Mailbox01

Now here’s the thing, the mailbox at the end of an American driveway comes supplied with a cute little flag mounted on its side. I discovered from my Texas neighbor that an American mailbox is bi-directional, he told me that you can put out going letters in the mailbox and that by raising that cute little flag your friendly mailman will pick up your letters and deliver them to the Post Office. Brilliant! I mean how clever is that ?

If not ignorance of a local supermarket chain or unfamiliarity with the character of your own mailbox, something will always give you away. No matter how well you speak the lingo, no matter how long you live in a place you can never be a native.

No matter how much we love our adopted countries, we foreigners still crave the company of our own cultural and linguistic tribe from time to time. Whether it’s an English style pub, a Texas barbecue a church or a mosque, everyone needs a break from being a stranger in a strange land.

Stranger In a Strange Land

So there I was in the bar of the Steak and Ale just across Central Expressway from the Texas Instruments plant in Richardson (Dallas), Tx circa 1976.

I was with Steve (Evans?), a fellow Englishman, enjoying that delightful institution of happy hour while talking to a a few of the local inhabitants. After we had got past the “y’all aint from around hear” part and expressed our undying gratitude for Uncle Sam rescuing us from those naughty Germans, we were asked what we were doing in Dallas.

This was 1976, the bicentennial of the declaration of independence of these good people from my oppressive English ancestors.

I couldn’t resist it, so I told them that Steve and I were lawyers from England and that we were here to renegotiate the lease.

What Lease? They asked.

The lease that General Washington signed at the end of hostilities, I explained.
They looked at me quizzically.

I explained further that the American lease was for 200 years and that it was about to expire and that Steve and I were there to renegotiate the terms of an extension to the lease or explore the possibility of a buy out.

They seemed slightly relieved when we explained that the lease agreement only covered the original 13 colonies and as such, Texas and all lands west of the Mississippi were not part of the lease agreement.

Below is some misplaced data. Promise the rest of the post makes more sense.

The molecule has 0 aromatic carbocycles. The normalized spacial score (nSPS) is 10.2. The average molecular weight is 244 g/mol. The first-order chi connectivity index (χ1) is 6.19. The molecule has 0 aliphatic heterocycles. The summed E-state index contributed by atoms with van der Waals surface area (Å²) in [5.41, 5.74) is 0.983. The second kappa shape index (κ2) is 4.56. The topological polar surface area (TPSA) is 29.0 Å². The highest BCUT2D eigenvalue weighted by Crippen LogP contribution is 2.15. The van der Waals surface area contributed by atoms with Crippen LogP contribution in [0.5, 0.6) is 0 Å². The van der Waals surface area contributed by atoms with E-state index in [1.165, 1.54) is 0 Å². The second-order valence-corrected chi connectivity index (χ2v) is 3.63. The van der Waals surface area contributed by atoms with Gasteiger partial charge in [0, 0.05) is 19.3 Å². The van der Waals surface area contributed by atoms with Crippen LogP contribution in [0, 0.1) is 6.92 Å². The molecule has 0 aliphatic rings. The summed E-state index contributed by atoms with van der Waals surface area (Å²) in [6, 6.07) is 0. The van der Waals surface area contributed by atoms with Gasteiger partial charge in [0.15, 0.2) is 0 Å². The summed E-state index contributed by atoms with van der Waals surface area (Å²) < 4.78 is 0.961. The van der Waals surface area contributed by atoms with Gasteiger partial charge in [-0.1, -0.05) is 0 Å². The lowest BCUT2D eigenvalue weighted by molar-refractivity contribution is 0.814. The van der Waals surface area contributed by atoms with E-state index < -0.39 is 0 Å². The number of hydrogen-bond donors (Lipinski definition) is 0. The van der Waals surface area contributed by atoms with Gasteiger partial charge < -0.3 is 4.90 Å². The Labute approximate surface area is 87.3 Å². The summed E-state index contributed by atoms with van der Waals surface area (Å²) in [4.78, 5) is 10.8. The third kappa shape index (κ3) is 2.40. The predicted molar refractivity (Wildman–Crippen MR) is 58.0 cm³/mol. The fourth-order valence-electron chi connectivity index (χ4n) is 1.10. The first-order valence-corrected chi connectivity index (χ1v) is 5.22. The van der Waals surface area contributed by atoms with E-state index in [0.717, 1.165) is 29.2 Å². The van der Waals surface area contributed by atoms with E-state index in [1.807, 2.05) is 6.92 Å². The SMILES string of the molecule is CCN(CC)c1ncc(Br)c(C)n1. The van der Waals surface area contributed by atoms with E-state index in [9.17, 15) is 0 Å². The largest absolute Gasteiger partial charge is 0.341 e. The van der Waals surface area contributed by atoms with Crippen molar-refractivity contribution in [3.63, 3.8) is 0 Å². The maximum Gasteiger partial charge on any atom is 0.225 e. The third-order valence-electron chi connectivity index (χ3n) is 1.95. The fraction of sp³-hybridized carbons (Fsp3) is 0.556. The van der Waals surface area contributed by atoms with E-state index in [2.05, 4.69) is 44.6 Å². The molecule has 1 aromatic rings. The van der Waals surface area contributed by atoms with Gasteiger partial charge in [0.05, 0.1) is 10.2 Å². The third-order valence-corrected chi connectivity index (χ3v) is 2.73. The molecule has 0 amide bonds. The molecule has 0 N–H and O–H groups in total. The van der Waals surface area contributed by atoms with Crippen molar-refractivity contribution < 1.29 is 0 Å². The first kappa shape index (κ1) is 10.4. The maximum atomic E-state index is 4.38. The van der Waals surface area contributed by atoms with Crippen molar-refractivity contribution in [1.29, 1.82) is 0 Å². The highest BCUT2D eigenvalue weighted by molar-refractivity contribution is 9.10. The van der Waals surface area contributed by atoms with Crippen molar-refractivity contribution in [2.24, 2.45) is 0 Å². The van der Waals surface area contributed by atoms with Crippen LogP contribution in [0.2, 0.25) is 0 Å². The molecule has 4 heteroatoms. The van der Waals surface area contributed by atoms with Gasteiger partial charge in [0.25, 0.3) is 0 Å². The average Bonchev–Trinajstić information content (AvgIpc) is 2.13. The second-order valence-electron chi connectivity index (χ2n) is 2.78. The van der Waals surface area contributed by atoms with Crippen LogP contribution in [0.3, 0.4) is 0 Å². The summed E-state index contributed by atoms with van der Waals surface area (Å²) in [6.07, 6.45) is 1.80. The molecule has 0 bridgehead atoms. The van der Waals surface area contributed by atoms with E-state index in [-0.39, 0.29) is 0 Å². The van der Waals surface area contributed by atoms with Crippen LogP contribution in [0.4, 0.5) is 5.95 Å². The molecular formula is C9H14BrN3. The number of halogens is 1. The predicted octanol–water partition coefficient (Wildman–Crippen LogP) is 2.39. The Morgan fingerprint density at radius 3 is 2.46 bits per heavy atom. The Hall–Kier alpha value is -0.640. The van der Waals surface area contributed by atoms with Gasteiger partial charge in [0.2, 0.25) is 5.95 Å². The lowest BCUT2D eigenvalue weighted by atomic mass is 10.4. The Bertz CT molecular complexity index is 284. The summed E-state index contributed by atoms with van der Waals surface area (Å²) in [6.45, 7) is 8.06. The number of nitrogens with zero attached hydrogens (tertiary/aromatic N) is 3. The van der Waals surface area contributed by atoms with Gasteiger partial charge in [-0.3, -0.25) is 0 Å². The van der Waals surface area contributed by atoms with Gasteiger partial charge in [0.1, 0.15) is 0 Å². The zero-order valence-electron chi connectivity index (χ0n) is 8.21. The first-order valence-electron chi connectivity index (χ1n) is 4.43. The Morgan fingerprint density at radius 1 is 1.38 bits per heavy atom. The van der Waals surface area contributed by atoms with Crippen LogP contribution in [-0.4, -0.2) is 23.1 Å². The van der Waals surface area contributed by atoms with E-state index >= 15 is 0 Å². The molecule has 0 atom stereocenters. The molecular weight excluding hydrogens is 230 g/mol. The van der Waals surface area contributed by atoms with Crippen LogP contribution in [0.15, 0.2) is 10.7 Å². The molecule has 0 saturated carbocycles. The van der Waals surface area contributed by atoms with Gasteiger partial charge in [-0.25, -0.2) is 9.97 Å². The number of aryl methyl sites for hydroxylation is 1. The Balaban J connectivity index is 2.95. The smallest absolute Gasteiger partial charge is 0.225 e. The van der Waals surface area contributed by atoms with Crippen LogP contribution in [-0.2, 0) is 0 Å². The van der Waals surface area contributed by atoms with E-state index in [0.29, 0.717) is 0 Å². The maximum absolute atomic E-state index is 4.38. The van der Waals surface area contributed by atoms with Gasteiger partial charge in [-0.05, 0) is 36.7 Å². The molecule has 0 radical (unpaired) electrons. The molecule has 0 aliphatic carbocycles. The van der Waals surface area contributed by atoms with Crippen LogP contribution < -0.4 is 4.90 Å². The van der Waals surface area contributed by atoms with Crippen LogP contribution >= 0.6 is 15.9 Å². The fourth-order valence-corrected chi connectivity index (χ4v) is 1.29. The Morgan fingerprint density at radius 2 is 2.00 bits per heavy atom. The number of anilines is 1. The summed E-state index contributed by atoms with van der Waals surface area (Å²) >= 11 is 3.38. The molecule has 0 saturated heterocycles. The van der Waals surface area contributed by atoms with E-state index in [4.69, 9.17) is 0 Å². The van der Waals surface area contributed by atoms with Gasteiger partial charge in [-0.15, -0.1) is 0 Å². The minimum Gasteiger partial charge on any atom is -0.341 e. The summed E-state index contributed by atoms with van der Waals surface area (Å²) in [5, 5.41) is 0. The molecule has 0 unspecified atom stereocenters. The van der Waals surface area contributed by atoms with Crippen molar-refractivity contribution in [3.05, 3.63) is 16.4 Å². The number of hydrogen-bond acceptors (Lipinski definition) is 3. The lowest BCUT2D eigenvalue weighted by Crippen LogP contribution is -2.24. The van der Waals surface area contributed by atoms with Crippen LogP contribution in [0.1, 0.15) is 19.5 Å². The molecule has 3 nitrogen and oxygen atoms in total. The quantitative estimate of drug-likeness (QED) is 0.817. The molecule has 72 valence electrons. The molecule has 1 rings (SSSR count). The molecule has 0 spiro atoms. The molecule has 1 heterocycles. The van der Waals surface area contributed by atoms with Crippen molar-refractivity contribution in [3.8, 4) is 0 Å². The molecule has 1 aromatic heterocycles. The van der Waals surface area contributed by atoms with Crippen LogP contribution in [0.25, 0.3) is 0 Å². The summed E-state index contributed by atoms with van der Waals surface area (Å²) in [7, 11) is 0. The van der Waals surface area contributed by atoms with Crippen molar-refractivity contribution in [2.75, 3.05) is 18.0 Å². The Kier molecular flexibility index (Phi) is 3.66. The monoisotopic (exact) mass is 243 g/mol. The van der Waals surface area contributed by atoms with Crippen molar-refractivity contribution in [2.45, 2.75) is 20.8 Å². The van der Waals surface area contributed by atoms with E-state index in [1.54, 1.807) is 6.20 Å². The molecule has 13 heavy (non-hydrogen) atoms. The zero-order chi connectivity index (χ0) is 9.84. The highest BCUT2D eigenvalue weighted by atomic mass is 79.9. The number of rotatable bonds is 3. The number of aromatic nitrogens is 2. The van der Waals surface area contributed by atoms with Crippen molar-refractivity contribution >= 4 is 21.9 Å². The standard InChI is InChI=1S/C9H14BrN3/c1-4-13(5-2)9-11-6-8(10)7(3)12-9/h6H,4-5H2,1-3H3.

They only twigged that we were taking the piss after some other UK friends around the table couldn’t keep a straight face.

I had completely forgotten this conversation from forty years ago until I was reminded of it by the attached clip. Apparently history is still a foreign language in Texas.

Stranger in a Strange Land

Stranger in a strange land.

So I was in a Holiday Inn in Richardson Tx, the one next to the Texas Instruments factory in Dallas. It was a Sunday morning in 1975 and my first visit to the USA.

I switched on the TV and started channel surfing, a new experience for me because in the UK at that time there were only 3 TV channels. I was fascinated by a rerun of Startrek because I had never seen it in colour before and didn’t know that the crew wore different colored T shirts. Travel truly broadens the mind.

Finally I dropped onto what I thought was a comedy show, it was only after the presenter began exhorting his audience to kneel down in front of their TVs, so that God could tell them where to send money, that I realized I was watching a televangelist. I didn’t know the word “televangelist” at the time but I soon discovered that they were a thriving industry in the USA. They still are. The attached clip would be unbelievable except that it is typical of Tel-evangelical bragging about their successes in conning their congregation out of their hard earned money.

It’s a shame there is no Hell because these arseholes and all their despicable mates truly deserve to go there.